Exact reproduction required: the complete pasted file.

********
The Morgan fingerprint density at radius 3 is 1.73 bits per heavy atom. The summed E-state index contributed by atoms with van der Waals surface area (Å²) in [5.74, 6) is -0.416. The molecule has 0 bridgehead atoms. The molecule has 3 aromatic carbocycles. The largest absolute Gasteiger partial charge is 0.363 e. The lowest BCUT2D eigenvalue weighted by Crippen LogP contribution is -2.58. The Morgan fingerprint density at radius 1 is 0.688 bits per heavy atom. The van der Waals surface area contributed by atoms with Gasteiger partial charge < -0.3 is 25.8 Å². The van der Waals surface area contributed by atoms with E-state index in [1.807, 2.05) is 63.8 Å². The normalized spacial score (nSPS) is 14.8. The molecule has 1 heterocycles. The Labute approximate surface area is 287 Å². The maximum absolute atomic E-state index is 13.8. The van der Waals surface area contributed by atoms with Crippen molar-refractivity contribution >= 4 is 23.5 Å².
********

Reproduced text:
The Morgan fingerprint density at radius 3 is 1.73 bits per heavy atom. The summed E-state index contributed by atoms with van der Waals surface area (Å²) in [5.74, 6) is -0.416. The molecule has 0 bridgehead atoms. The molecule has 3 aromatic carbocycles. The largest absolute Gasteiger partial charge is 0.363 e. The lowest BCUT2D eigenvalue weighted by Crippen LogP contribution is -2.58. The Morgan fingerprint density at radius 1 is 0.688 bits per heavy atom. The van der Waals surface area contributed by atoms with Gasteiger partial charge < -0.3 is 25.8 Å². The van der Waals surface area contributed by atoms with E-state index in [1.807, 2.05) is 63.8 Å². The normalized spacial score (nSPS) is 14.8. The molecule has 1 heterocycles. The Labute approximate surface area is 287 Å². The maximum absolute atomic E-state index is 13.8. The van der Waals surface area contributed by atoms with Crippen molar-refractivity contribution >= 4 is 23.5 Å².